Bulb Burnout Monitor

The 12V light bulbs on the underside of our kitchen cabinets drop (go dark) like a nest of wasps hit with Raid Wasp and Hornet spray — bunches of them drop all at once.

Is it a voltage surge?

Is it because of a mechanical “whack” of a cabinet door?

To find out — and to have some fun with an Arduino board — I’m designing a monitor to try and capture the fatal event.

The board will monitor the 12.6Vac, mechanical vibration and the on/off status of five light bulbs. If “not all” of the bulbs go off at the same time, I should then be able to look at that data and “see” a voltage spike or a mechanical “thump” at about that same time. That’ll tell the tale of what’s killing the bulbs.

The Arduino will be monitoring three things with different requirements.

  1. The 12.6Vac will be monitored by scaling it to a 0.5V P-P waveform, suitably biased (offset +1.6V) for conversion by one of the Arduino’s A/D inputs;
  2. Mechanical vibration will be sensed by a peak-reading microphone clamped to the wooden cabinet and read by another of the Arduino’s A/D inputs; and
  3. The five (5) bulbs will be monitored by five photoresistors, each connected to a series limiting resistor and digital inputs of the same Arduino.

All three will be monitored in a continuous loop and stored in a circular table. When one of the bulbs dies, the sampling will be halted and the circular buffer of data can then be dumped out for analysis.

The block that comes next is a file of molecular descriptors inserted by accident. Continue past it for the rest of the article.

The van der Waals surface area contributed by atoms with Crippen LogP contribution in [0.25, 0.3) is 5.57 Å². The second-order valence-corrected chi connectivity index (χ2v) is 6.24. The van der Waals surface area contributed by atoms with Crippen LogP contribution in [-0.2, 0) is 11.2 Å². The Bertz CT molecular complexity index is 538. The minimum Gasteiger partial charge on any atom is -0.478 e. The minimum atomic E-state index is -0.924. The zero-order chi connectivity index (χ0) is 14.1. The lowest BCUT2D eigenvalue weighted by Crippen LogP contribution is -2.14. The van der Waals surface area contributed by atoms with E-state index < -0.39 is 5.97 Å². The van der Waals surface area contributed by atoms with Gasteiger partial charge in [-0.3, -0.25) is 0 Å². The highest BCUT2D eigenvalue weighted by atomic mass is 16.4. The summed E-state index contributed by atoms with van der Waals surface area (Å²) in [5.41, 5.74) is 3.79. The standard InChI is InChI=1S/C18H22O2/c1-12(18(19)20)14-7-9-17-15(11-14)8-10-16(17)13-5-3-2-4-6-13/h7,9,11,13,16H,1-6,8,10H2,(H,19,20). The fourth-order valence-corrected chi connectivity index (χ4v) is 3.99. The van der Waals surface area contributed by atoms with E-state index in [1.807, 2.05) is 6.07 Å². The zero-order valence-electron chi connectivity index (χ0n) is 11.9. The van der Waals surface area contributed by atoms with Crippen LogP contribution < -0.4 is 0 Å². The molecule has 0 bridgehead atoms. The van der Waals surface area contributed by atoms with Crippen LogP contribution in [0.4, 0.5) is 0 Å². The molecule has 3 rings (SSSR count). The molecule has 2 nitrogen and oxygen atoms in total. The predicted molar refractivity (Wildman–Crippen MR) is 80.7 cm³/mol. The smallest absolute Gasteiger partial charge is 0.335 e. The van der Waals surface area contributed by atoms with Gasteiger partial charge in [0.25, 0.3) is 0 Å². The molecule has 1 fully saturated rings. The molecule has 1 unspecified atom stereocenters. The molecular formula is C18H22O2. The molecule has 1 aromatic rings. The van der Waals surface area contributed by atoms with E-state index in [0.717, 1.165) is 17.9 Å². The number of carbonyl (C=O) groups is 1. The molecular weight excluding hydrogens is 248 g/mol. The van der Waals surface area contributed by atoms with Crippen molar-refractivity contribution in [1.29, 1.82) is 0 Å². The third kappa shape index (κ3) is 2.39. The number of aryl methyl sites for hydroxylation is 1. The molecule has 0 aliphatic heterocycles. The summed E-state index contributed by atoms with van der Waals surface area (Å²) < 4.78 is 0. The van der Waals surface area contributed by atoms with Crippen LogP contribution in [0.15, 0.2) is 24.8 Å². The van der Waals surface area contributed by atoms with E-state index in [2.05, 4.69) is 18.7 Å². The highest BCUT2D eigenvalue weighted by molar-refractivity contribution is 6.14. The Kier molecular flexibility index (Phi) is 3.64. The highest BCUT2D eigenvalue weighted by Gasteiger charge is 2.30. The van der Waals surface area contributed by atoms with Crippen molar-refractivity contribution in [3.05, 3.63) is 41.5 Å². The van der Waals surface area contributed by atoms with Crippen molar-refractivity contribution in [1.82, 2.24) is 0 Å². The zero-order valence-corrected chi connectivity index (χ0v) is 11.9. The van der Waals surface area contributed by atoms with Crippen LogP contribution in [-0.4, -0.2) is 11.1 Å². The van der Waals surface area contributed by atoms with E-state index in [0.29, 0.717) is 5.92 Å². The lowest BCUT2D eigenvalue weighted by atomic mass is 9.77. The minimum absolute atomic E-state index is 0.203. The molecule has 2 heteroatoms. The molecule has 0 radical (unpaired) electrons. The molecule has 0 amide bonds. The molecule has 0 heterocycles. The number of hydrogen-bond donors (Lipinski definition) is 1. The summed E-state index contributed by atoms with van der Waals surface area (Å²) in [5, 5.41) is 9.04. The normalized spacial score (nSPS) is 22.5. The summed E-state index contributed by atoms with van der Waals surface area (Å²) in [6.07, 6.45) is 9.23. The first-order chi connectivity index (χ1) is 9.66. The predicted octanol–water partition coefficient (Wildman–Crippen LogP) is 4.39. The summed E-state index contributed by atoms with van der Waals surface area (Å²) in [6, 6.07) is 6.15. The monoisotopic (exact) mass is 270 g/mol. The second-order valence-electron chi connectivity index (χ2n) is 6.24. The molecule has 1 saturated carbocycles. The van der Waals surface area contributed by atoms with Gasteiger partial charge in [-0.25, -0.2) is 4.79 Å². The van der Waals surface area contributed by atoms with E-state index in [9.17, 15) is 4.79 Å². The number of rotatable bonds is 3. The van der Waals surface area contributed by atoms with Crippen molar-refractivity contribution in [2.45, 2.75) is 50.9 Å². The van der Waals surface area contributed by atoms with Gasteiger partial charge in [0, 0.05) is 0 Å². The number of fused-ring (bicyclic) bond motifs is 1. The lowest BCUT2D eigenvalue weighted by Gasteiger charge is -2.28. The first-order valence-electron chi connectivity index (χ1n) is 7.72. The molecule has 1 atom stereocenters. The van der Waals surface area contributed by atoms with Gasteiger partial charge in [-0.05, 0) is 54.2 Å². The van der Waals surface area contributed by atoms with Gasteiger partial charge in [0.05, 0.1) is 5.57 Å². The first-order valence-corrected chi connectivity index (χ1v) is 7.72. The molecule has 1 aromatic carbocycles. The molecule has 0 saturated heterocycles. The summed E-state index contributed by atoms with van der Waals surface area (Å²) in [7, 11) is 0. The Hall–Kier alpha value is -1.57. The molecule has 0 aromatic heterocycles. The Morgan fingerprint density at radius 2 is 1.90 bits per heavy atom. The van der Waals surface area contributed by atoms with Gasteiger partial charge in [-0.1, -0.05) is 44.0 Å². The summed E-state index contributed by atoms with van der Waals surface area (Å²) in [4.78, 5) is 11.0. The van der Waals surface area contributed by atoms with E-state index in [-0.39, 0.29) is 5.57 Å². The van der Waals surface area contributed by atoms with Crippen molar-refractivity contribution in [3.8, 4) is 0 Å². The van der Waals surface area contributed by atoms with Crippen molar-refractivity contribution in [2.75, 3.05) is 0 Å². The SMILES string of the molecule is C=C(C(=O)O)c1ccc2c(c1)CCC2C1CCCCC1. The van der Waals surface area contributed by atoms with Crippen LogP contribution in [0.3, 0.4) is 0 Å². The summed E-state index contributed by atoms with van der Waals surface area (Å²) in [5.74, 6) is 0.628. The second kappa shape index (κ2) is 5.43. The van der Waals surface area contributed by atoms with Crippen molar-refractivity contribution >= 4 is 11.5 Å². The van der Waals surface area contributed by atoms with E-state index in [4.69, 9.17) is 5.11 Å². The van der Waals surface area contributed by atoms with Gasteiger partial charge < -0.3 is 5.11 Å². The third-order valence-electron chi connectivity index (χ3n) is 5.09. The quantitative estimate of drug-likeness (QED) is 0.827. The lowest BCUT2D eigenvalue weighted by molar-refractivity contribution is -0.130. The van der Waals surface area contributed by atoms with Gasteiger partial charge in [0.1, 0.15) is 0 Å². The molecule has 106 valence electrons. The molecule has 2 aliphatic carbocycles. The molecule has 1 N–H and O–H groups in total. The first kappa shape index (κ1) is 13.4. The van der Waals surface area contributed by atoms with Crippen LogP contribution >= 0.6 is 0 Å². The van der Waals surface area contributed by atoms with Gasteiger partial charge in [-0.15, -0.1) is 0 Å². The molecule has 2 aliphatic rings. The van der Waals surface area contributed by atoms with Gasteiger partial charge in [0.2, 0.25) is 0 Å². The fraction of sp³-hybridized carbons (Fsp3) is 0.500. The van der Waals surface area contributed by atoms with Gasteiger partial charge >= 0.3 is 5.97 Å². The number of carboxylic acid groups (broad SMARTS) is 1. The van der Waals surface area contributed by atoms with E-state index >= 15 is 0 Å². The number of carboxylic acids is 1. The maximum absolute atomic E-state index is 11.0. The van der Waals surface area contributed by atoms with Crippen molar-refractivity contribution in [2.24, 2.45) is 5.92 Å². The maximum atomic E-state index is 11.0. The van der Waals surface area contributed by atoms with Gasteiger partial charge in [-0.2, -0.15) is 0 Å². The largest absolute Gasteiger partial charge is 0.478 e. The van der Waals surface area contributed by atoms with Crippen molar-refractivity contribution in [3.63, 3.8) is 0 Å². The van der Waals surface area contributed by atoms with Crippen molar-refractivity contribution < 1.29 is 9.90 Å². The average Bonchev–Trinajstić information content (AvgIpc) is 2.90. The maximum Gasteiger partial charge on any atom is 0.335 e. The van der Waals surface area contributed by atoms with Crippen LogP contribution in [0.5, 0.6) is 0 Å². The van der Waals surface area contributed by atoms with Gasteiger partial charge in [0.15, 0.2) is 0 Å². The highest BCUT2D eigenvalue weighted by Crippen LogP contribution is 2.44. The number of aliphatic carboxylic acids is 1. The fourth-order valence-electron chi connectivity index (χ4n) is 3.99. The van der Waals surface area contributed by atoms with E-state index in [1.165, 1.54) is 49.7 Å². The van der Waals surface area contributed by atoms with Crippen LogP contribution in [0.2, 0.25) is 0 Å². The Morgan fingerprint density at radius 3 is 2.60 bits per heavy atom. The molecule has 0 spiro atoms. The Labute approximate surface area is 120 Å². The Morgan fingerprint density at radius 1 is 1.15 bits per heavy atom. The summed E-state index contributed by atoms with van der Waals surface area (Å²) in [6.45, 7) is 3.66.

Level Shifter

The most challenging part of the electronics is #1, the scaling and offset of the 12.6Vac signal for one of the Arduino’s A/D converters. That input, 12.6Vac RMS, is about 36V P-P (peak to peak). Any transients will be in excess of that. So my goal is to scale the expected (normal) waveform to about 0.5V P-P and place that in the middle of a 3V range (centered at 1.6V, to be precise). That’ll let me detect a total excursion of 6X, or about 90V positive or negative spike in the input.

Since it has been a very long time since I’ve done any analog electronics, I’m knee deep in reference books and dozens of trial draft drawings.

Schematic Capture and Simulator

And, along that re-learning path, I came across an interesting simulator for the iPad. It’s called Spicy Schematics (http://www.iSchematics.com) and, for $12.99, I thought I’d give it a try.

Spicy Schematics in Chrome
(click for bigger)

First, the program’s user interface is, well, it’s a “young” program.

User interfaces — the clicking and dragging parts of a computer program — are often the single most complex part of a program. They are often ten times bigger, or worse, than any other part. Making a program’s user interface intuitive and natural is extremely difficult. Microsoft took decades to figure things out that the folks at Apple got in only a couple of years — but it still took Apple several years to figure it out after they started with what they saw at Hewlett-Packard.

Spicy will get there.

And while Spicy also sports a web-browser interface (Chrome and Safari only), it’s about the same as far as usability goes. In Chrome, the user interface is different in some ways since you’re using a mouse instead of finger(s), but the same insofar as the occasional awkwardness goes.

Second, the available parts are very limited*. Resistors and capacitors and simple parts are fairly straight-forward but when you get to active components, the selection is sparse. “Close?” (with a question mark) is the best you can hope for when modeling a real-life part.